Ireland Apologizes for Magdalene Laundries
This report from Ireland comes from Claire McCormack, a freelance journalist based in Dublin:
On February 19 Irish Prime Minister made an official government apology for state involvement in the Magdalene Laundries, a network of workhouses that were run by Catholic religious orders between 1922 and 1966. More than 10,000 women and girls were forced into unpaid labor at the laundries. Following the government’s apology hundreds more women have come forward, each potentially due thousands in compensation.
Now that the government has apologized, some are seeking an extended apology from the religious congregations involved.
“At last we have been heard and believed by the country,” said survivor Maureen Sullivan, 61, who was placed in New Ross Magdalene Laundry, Co. Wexford, at age 12 after her father died. “But the state and the Catholic Church allowed this to happen and they too should apologize, individually as separate orders,” she said.
The official apology came after the publication of a damning report (Feb. 5) linking the Irish state with the incarceration of over 2,500 women and failing to supervise their care. That represents roughly 25 percent of the total number of women to go through the Magdalene network. The remaining 75 percent were sent by various other sources including family or parish priests; some women entered voluntarily.
The report, set up after recommendation from the United Nations Committee Against Torture, confirms the Irish state gave lucrative cleaning contracts to 10 Magdalene Laundries, located across the country, including a contract to clean the uniforms of the Irish Defense Force. The state did so without complying with fair wage clauses or social insurance obligations. Evidence also revealed the state inspected the laundries and in doing so oversaw and advanced a system of forced and unpaid labor.
“By day I would work in the laundry but by night I would sleep in St Aidan’s Industrial School,” said Sullivan. “It was long, hard tedious work and because I was small they made a timber box for me to sleep in,” she said. “I remember being hidden in a tunnel when the school inspectors came. I can only assume that this was due to the fact that I was too young to be working in the laundry.”
The advocacy group Justice for Magdalenes welcomed the report, stating it ensures that the state can no longer claim the institutions were private, as it has in the past, or that the majority of young women entered of their own accord.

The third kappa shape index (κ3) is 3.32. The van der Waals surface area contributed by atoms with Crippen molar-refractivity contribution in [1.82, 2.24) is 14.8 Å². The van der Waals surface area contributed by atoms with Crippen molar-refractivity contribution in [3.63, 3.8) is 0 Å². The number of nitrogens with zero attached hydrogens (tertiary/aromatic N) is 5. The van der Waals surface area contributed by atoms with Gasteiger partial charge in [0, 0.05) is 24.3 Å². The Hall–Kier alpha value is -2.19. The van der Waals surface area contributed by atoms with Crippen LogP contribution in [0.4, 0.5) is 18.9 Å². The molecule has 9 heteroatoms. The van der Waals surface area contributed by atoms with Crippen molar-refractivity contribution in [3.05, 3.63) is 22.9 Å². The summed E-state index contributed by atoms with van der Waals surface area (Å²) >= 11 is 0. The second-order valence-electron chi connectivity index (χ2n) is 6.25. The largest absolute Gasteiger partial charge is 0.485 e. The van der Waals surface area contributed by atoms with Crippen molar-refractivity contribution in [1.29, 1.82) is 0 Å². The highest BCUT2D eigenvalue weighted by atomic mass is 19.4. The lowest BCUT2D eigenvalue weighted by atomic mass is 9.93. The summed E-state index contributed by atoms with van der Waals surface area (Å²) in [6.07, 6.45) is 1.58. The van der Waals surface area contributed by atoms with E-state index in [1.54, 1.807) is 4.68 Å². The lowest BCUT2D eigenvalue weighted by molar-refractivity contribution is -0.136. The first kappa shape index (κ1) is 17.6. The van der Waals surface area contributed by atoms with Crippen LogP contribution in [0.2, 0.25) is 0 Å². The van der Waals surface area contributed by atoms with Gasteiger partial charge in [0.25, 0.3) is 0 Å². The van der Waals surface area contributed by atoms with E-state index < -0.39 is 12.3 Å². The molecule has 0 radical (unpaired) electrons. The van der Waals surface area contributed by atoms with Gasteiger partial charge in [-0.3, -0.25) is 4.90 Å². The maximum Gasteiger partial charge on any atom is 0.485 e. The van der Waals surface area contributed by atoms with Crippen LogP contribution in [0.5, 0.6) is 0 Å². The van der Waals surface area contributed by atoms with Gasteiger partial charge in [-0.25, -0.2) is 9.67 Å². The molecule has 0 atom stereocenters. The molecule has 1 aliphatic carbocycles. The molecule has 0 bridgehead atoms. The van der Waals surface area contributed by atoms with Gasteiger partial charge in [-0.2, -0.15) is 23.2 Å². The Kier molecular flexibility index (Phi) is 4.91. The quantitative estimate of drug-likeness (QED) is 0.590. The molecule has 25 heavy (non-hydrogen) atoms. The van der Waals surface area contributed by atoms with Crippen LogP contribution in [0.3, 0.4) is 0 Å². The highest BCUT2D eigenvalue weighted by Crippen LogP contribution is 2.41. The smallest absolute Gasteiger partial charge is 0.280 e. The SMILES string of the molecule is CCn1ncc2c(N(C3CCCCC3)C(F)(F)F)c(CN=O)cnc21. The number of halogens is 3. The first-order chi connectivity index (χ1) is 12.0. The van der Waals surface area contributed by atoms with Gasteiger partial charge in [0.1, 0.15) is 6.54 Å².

"I, as Taoiseach, on behalf of the state, the government and our citizens deeply regret and apologize unreservedly to all those women for the hurt that was done to them, and for any stigma they suffered, as a result of the time they spent in a Magdalene Laundry," said Enda Kenny.
Following the apology, the Irish Prime Minister announced plans to set up a compensation fund for the survivors. Each survivor could potentially claim up to €200,000 in compensation for unpaid work and for the physical, psychological and emotional damage they claim to have endured at the laundries.
“I didn’t know why I was put in, I didn’t know how long I would be there, I couldn’t contact my family, I couldn’t speak to anyone except to God when I was forced to pray for penance for sins I didn’t commit,” said survivor Maureen Sullivan. “I still blame the nuns, the stigma they caused took over my life and forced me to pretend I was a different person with a different past,” she said.
Although the Catholic Church was not investigated in the report, some survivor testimonies give details of maltreatment by the nuns who dominated the laundries. These were the Sisters of Mercy, Sisters of Charity, Sisters of our Lady of Charity of Refuge and the Good Shepherd Sisters. “We should have been so proud to say we were brought up by the nuns but it was the complete opposite, they took our education from us,” said Sullivan. “The nuns in my parish advised my mother to send me to the Magdalene home to be educated by the Good Shepard Sisters, she trusted the nuns as did everyone else,” she said. ‘The whole country looked up to the Catholic Church.”